Shopify has reported that interactions with products shown with AR result in a 94% higher conversion rate than products shown without AR. Snapchat, Facebook, and Apple are jumping on the bandwagon with tech upgrades, vastly improved imagery and acquisitions with the intention to sell, sell, sell.
Snapchat’s new AR technology will utilize ‘3D Body Mesh’ for shoppers on Farfetch, for example, to replicate real-life outfits as Snapchatters try on virtual clothes via the camera with the use of voice-enabled controls.
In a nutshell:
AR increases user engagement: The longer a customer spends on your website interacting with your features, the more likely they are to buy something.
AR increases conversions: AR gives users more information than static 2D images. In addition to offering 3D views, it can show what a product looks like in a user’s space, making it much easier to make a buying decision.
AR reduces returns: In situations like lockdown, the more you can bring the in-store experience home, the more likely you are So in addition to selling more, you can expect to hang on to more of that revenue. This is particularly important if you’re used to relying on in-store sales.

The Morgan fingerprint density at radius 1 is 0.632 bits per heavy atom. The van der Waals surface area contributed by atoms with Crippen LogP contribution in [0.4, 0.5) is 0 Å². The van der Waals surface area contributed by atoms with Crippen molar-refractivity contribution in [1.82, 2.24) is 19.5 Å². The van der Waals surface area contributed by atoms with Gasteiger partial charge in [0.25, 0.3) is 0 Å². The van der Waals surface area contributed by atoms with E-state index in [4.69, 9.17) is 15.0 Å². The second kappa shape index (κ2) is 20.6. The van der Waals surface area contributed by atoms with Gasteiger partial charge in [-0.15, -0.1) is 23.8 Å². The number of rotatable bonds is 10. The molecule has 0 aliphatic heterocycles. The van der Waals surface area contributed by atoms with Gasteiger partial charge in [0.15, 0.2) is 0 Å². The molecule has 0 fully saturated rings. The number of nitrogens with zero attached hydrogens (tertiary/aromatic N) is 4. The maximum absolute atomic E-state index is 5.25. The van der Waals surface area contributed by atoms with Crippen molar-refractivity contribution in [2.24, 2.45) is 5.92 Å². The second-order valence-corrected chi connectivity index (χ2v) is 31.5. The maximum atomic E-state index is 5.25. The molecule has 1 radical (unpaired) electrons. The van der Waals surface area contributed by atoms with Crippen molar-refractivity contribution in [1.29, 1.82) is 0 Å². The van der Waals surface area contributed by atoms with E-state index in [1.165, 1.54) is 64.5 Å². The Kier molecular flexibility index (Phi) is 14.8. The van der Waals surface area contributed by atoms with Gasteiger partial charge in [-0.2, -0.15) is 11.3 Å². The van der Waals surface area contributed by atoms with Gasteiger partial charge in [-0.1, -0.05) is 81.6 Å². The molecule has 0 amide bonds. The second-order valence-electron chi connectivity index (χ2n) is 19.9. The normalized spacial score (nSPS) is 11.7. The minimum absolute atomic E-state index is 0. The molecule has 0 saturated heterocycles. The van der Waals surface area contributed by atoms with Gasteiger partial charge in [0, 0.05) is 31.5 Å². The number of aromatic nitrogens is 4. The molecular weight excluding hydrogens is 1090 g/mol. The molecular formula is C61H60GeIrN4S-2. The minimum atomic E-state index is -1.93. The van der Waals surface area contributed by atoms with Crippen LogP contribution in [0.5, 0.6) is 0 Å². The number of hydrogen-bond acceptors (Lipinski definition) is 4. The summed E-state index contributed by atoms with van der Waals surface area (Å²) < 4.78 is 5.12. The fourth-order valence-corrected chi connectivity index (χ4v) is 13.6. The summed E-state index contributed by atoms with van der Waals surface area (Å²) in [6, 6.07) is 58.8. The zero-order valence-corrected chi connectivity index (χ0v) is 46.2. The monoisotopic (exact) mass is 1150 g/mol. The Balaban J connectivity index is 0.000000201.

By the end of 2021, almost 73% of all eCommerce will become ‘m-commerce' (mobile commerce) and that’s up from 58.9% in 2017.
Sephora is a key example of machine learning prowess and augmented reality features that lead consumers straight to the cart. You can try on different makeup looks, take a picture of an outfit you’re planning to wear to match the shade, check out full face looks, and learn how to do your makeup with virtual tutorials.
The mistake brands should be wary of, is enforcing AR or 3D shopping when it doesn’t feel easier or more seamless for the user. Make sure that your customer feels more confident in their purchase, and you as a brand after their experience. Sephora’s user experience adds value to their customer, the mobile commerce market, and their pocket.
Right now, few retailers currently have the capabilities, time, or tools required to unlock the benefits of the full AI experience. The fallout? Falling behind, for good. To achieve the results that the future of eCommerce promises, retailers must consider the true long-term cost of not investing in artificial intelligence, and the improvements only technological productivity can bring.
About the Author
Anna is a writer, journalist and creative copywriter, specialising in fashion, retail and eCommerce. She has a keen interest in the social commentary of fashion subcultures, and offers a unique perspective on Australian fashion having sat on both sides of the editorial and retail fence. Anna has worked with leading Australian fashion, beauty and lifestyle brands over the past seven years in copywriting, digital marketing and eCommerce. A pandemic later, she now writes full time.
Anna relentlessly pursues original storytelling with brands and publications that empower the receiver. She spends her spare time coming up with crass taglines for her freelance business, Papercut Copy, and will never not feel weird about writing her bio in the third person.